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Aug 22, 2009
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Guelph, ON
Thanks for the replies :)

I do know that I can simly steal the blower fan wire, but I want to retain the full functionality of my HVAC.

I'm also aware of the Venstar device (and I've actually bought one already), but I'm just thinking that it may not be required. From the diagram in my post above, can't I simply add a common wire to my thermostat by making the connection shown in the green dotted line? Or would that not work since it appears that the Common Wire from the furnace is running to the A/C or something?

Thanks!
Deal Addict
Apr 18, 2005
2556 posts
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Mississauga
I got the ecobee 4 as well.. and since I'm relocating my thermostat location I pulled 5 wire.. now need to figure out how to hook the furnace end as well.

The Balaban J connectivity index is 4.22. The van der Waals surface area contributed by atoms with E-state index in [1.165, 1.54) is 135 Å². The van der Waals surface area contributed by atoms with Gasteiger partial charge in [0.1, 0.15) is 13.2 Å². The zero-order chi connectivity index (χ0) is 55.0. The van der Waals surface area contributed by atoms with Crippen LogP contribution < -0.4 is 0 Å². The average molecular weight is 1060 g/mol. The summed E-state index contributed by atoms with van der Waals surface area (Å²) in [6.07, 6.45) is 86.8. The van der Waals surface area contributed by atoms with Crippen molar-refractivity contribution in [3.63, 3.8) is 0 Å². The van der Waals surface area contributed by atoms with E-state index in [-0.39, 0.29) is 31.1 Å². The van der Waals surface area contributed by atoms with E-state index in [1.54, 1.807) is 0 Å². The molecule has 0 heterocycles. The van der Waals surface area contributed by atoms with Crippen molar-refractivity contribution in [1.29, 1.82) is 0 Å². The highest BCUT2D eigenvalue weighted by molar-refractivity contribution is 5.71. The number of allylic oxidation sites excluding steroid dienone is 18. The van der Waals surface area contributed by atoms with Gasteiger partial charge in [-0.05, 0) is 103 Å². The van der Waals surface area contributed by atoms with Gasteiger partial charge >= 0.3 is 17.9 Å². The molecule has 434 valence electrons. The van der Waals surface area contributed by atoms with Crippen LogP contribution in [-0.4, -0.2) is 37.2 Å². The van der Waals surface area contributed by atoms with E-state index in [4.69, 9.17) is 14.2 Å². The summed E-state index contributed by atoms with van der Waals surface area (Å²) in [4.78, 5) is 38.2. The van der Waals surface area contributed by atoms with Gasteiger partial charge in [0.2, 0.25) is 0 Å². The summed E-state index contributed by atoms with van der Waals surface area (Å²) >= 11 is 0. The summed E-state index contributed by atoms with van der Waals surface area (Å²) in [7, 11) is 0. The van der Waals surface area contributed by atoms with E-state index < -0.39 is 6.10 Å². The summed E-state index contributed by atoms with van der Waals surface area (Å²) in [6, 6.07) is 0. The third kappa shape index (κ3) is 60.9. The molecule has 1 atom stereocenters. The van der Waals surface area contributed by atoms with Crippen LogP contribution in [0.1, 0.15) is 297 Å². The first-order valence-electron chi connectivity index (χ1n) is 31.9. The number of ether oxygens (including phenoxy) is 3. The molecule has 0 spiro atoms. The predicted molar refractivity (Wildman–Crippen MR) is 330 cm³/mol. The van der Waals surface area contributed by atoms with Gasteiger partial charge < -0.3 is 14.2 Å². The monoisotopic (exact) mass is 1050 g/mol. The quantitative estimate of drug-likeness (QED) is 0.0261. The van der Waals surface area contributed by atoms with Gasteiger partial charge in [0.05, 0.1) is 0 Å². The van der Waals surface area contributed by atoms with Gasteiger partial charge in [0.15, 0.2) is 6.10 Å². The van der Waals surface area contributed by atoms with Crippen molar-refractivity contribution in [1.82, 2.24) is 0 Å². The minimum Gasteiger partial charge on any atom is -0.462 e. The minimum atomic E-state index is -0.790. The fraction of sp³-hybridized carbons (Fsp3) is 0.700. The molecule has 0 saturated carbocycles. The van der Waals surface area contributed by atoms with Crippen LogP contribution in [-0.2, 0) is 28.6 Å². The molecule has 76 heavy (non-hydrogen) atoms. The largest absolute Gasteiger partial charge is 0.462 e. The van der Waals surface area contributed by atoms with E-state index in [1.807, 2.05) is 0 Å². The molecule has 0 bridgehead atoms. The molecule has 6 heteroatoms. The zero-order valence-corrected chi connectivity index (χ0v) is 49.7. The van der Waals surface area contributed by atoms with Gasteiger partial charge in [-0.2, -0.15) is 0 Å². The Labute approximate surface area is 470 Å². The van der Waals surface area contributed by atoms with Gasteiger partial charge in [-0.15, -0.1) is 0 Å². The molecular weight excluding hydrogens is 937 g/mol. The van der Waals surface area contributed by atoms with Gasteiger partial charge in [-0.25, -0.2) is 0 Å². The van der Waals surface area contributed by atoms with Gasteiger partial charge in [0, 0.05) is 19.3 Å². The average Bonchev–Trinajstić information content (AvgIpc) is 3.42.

Will take pics of I figure it out.
Deal Addict
Aug 16, 2005
2658 posts
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North York
TLSRULZ wrote: I got the ecobee 4 as well.. and since I'm relocating my thermostat location I pulled 5 wire.. now need to figure out how to hook the furnace end as well.

Will take pics of I figure it out.
Pretty straight forward on the furnace side as there is usually a terminal block with all the outputs labeled on the main board like this
mceclip2.png
Just remember to turn the breaker off to your furnace when you do this.
Sr. Member
Jan 19, 2013
548 posts
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Ottawa
If there is orange wire behind thermostat in the wall. You can use that as common wire.